The Independent Order of Odd Fellows was established in the Kingdom of Denmark in 1878 and the Rebekahs in 1881. In September 2012, IOOF had over 112 Odd Fellow Lodges and 94 Rebekah Lodges, with a total membership of 14,500 in Denmark. The IOOF Grand Lodge headquarters of the Kingdom of Denmark is located at the Odd Fellow Palace in Copenhagen.
- Dominican Republic
The Independent Order of Odd Fellows was formally established in the Dominican Republic when Dr. Joaquin Balaguer Lodge no.1 was founded on February 24, 2007, in the City of San Cristobal.
The Independent Order of Odd Fellows was founded in Estonia when 1 Odd Fellows Lodge was founded by the Grand Lodge of Finland in 1993 and a Rebekah lodge in 1995.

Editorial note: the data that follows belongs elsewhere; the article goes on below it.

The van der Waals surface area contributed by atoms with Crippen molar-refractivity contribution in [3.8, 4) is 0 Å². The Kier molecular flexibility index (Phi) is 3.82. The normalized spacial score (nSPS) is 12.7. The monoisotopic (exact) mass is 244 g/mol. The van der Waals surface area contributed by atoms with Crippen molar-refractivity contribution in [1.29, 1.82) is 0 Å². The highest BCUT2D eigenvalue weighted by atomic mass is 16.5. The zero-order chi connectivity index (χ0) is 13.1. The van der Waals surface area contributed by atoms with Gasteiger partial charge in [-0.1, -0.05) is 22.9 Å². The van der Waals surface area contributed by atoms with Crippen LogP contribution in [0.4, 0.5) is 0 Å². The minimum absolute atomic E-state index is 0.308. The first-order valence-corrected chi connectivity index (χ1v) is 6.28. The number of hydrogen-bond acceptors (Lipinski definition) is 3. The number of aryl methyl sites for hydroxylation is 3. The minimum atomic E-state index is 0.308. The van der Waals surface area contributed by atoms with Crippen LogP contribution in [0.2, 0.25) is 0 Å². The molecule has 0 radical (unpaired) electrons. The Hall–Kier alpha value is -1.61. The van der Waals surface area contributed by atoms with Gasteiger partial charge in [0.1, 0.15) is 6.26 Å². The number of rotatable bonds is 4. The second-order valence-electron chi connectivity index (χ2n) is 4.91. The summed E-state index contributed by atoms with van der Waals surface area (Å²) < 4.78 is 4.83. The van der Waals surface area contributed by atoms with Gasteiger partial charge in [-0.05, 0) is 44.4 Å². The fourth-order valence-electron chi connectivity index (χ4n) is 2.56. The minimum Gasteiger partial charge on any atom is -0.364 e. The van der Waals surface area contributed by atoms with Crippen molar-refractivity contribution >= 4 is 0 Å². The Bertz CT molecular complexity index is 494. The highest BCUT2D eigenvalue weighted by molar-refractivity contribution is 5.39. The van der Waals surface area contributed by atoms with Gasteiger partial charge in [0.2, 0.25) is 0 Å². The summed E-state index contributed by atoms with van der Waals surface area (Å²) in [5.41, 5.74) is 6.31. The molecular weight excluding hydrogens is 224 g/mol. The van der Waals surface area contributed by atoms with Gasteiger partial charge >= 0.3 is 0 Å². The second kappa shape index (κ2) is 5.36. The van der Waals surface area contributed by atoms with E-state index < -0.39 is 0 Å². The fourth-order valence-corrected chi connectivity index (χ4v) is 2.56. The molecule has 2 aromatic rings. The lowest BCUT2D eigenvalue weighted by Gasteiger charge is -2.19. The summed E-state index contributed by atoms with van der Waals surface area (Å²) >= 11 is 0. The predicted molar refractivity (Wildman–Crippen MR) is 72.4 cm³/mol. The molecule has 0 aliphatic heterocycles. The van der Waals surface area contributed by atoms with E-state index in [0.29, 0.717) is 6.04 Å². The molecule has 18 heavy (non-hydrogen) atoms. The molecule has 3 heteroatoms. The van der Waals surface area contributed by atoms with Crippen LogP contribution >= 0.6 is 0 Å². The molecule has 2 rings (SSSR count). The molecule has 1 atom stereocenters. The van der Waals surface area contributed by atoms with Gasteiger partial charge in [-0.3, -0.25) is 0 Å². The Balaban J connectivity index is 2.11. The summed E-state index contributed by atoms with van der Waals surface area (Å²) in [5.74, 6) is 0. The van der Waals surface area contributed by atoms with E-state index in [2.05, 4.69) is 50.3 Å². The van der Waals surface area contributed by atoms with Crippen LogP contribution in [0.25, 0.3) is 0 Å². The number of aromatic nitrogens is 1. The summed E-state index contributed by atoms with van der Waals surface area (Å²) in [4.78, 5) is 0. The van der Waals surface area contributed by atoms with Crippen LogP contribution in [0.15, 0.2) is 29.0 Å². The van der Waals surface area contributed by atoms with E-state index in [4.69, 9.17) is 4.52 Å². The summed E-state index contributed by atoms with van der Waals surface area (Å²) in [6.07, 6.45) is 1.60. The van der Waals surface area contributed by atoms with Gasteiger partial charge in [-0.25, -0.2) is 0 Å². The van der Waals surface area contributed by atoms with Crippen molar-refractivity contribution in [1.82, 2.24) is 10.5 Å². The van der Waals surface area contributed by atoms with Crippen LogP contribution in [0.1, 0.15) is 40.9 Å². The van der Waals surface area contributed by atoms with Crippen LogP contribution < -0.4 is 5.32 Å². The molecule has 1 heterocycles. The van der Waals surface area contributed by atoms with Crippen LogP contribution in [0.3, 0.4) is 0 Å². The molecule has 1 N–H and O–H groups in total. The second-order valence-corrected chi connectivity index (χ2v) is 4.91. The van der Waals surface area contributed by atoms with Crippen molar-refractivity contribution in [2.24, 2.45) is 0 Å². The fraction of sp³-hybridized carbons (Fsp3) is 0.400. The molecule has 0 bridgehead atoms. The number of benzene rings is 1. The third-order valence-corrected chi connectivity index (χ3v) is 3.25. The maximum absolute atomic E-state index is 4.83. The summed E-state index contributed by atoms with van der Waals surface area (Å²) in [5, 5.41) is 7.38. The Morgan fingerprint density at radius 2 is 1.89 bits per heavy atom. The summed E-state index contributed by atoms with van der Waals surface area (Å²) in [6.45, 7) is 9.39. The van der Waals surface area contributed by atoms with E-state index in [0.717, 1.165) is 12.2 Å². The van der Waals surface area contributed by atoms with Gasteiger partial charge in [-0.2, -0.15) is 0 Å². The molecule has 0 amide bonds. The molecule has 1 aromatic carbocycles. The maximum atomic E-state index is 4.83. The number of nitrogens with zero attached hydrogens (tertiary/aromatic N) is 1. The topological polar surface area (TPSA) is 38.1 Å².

After the Independent Order of Odd Fellows Grand Lodge of Sweden was established in 1895, the interest in Odd Fellowship was awakened in Finland. After Finland had declared independence in 1917, the idea of an Odd Fellows Lodge in Finland was raised again. A few interested people from the town Vaasa in Ostrobothnia province were able to join the Swedish Odd Fellow lodges until the Sovereign Grand Lodge finally permitted the Grand Lodge of Sweden to officially establish the IOOF in Finland in 1925. The first lodge established was named Wasa Lodge no.1 in the coastal town of Vaasa. Additional lodges were then formed in Helsinki in 1927 and a third lodge in Turku in 1931. Odd Fellows in Finland encountered great difficulties in the 1930s and during the wartime. Especially the question of premises was quite difficult for many years. However, all three lodges which had been established before the war continued their activities almost without interruption. Only after the war, in the year 1951 was the next lodge established. Since then, the development has been steady and quite rapid. In the beginning of the 1980s, the number of brother lodges was 35 and the number of sister lodges 19 leading to the institution of the Grand Lodge of Finland on June 2, 1984. In the year 2008, there were 57 Odd Fellows lodges and 48 Rebekah lodges in Finland with about 8,200 members.